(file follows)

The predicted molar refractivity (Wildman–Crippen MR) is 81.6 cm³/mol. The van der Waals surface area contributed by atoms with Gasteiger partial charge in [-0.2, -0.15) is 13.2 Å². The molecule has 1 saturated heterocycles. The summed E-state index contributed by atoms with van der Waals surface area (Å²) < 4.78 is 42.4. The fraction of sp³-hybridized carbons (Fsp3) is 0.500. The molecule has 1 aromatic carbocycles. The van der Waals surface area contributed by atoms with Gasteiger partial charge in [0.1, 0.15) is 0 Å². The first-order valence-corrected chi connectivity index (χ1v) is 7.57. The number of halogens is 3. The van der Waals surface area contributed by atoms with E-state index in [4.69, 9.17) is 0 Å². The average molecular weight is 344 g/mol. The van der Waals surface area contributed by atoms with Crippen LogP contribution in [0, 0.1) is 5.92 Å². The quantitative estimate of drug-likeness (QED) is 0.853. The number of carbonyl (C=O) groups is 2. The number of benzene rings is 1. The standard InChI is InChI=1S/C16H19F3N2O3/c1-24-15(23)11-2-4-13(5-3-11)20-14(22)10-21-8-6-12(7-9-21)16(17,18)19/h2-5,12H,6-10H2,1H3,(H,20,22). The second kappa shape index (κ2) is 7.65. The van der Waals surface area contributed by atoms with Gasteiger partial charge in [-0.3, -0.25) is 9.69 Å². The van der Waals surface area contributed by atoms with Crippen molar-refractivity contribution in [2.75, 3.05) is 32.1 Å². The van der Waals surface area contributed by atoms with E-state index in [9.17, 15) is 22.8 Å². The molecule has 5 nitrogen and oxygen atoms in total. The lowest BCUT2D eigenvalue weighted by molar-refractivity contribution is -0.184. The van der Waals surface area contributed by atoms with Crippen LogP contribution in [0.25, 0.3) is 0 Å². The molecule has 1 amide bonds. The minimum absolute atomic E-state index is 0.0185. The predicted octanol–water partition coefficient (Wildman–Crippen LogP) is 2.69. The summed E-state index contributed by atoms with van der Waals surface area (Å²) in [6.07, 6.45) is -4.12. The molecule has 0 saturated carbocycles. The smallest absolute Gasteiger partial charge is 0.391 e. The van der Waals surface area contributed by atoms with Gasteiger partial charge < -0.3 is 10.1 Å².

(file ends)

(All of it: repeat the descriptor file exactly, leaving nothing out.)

The predicted molar refractivity (Wildman–Crippen MR) is 81.6 cm³/mol. The van der Waals surface area contributed by atoms with Gasteiger partial charge in [-0.2, -0.15) is 13.2 Å². The molecule has 1 saturated heterocycles. The summed E-state index contributed by atoms with van der Waals surface area (Å²) < 4.78 is 42.4. The fraction of sp³-hybridized carbons (Fsp3) is 0.500. The molecule has 1 aromatic carbocycles. The van der Waals surface area contributed by atoms with Gasteiger partial charge in [0.1, 0.15) is 0 Å². The first-order valence-corrected chi connectivity index (χ1v) is 7.57. The number of halogens is 3. The van der Waals surface area contributed by atoms with E-state index in [4.69, 9.17) is 0 Å². The average molecular weight is 344 g/mol. The van der Waals surface area contributed by atoms with Crippen LogP contribution in [0, 0.1) is 5.92 Å². The quantitative estimate of drug-likeness (QED) is 0.853. The number of carbonyl (C=O) groups is 2. The number of benzene rings is 1. The standard InChI is InChI=1S/C16H19F3N2O3/c1-24-15(23)11-2-4-13(5-3-11)20-14(22)10-21-8-6-12(7-9-21)16(17,18)19/h2-5,12H,6-10H2,1H3,(H,20,22). The second kappa shape index (κ2) is 7.65. The van der Waals surface area contributed by atoms with Gasteiger partial charge in [-0.3, -0.25) is 9.69 Å². The van der Waals surface area contributed by atoms with Crippen molar-refractivity contribution in [2.75, 3.05) is 32.1 Å². The van der Waals surface area contributed by atoms with E-state index in [9.17, 15) is 22.8 Å². The molecule has 5 nitrogen and oxygen atoms in total. The lowest BCUT2D eigenvalue weighted by molar-refractivity contribution is -0.184. The van der Waals surface area contributed by atoms with Crippen LogP contribution in [0.25, 0.3) is 0 Å². The molecule has 1 amide bonds. The minimum absolute atomic E-state index is 0.0185. The predicted octanol–water partition coefficient (Wildman–Crippen LogP) is 2.69. The summed E-state index contributed by atoms with van der Waals surface area (Å²) in [6.07, 6.45) is -4.12. The molecule has 0 saturated carbocycles. The smallest absolute Gasteiger partial charge is 0.391 e. The van der Waals surface area contributed by atoms with Gasteiger partial charge < -0.3 is 10.1 Å².